How to use hashtags (#and #how #not #to)
Most Twitter are familiar with using hashtags to kick off, follow, take part in and amplify trending conversations and topics. But as the use of the hashtag becomes more universal, with Facebook, Pinterest, Instagram and Google+ now also using it to link both images and information, it’s important for brands and social media managers administrators to know how to use hashtags (and how not to), to benefit your business and your brand.
One of the biggest benefits of using hashtags well is that you can join or open up conversations with people who are not in your existing circles or networks, thus reaching a far broader audience.
So let’s take a look at a few tips on hashtag etiquette.
Think about topics, brands, products or events that are relevant to you, your business and your target market, and search social media channels for hashtags around those topics. Then join that conversation by using the hashtag to reply or converse with others around the topic, or add new ideas or perspectives. If it’s a topical issue, make sure you’ve done your research before you post – don’t just post for the sake of it.
Create a hashtag for your brand
Make this something simple that your followers can use if they want to engage you in conversation or mention you in posts. Keep it simple and consistent, and remind your followers every now and again to use it if they’re talking about or doing something relevant to it.
Host your own chat
Create and promote a Twitter chat around a particular topic of interest to your followers and invite them to be part of it by using a specific hashtag. Hosting is a great way to get your people together and talking, sharing knowledge and ideas, asking questions and sharing a laugh. It’s a great way to create more meaningful connections than just posting status updates.
Keep it simple
Make sure your hashtags are simple, relevant, easy to remember and use the correct spelling! You might get lots of people interested in joining a conversation on #interiorideas, but not so many on #interoirideas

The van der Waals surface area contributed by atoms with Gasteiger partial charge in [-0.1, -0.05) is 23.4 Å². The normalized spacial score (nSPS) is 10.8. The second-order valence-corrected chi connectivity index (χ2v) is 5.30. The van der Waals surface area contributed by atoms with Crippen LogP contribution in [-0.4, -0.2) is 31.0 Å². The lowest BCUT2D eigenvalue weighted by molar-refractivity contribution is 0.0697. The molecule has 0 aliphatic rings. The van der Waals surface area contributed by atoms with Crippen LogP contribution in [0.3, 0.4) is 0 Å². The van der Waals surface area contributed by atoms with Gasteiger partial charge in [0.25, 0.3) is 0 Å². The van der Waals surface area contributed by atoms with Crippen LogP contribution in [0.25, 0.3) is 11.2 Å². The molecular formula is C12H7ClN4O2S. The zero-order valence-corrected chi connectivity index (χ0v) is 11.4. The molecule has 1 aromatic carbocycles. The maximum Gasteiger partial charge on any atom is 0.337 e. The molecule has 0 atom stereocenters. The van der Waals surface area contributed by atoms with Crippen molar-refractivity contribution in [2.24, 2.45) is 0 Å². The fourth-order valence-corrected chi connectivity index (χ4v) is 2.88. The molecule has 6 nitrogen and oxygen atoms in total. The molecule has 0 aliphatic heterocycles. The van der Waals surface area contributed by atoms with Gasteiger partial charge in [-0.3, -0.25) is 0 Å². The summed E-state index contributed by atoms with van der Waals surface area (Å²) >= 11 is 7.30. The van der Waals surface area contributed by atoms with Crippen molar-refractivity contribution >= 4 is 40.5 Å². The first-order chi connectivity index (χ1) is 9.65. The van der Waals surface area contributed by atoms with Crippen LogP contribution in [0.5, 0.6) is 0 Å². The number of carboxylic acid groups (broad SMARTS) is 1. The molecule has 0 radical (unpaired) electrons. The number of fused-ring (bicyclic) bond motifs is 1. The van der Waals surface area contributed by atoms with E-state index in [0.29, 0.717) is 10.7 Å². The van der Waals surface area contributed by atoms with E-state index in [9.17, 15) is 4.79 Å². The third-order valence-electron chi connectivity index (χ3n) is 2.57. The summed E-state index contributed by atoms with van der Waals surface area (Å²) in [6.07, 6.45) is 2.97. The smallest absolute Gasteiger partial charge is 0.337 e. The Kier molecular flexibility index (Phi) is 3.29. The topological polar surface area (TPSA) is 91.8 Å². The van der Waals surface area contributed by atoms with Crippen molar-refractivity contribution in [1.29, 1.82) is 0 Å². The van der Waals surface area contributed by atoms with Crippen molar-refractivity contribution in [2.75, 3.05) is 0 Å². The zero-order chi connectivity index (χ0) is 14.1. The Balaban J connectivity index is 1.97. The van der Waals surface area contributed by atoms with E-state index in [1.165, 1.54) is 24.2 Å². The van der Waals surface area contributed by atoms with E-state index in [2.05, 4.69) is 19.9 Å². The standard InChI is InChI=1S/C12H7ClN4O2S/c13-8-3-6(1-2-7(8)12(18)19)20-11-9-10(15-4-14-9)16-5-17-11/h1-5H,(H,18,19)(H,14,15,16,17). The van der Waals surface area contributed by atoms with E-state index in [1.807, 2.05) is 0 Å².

Have some fun!
If you’re posting a fun image or anecdote, try using a witty hashtag with it to add some punch and humour to the image. This can be good for encouraging sharing.[divider]
And lastly, here a few #thingstoavoid
These are often used by individuals in a fun, tongue-in-cheek manner, but for messaging about your brand or business this can appear unprofessional and messy. If you want to use this style of humour as a brand, keep it light, fun and use sparingly!
Being too random
There’s no point jumping on a topic or trending issue because it’s popular. Just because a bandwagon has a lot of people in it, doesn’t mean it’s going in your direction or that people on it are going to be interested in what you’ve got to say.
Too many hashtags in one post
#nobody #wants #to #read #posts #like #this. It might get you showing up in a conversation feed, but chances are people will skip right over your post because it looks cluttered and tries too hard.
Justin Timberlake and Jimmy Fallon did a fun take on this social media faux pas. Click here to check it out on youtube.
Want to know more? Talk to us!
Adapted from sources: Social Media Today and Gremln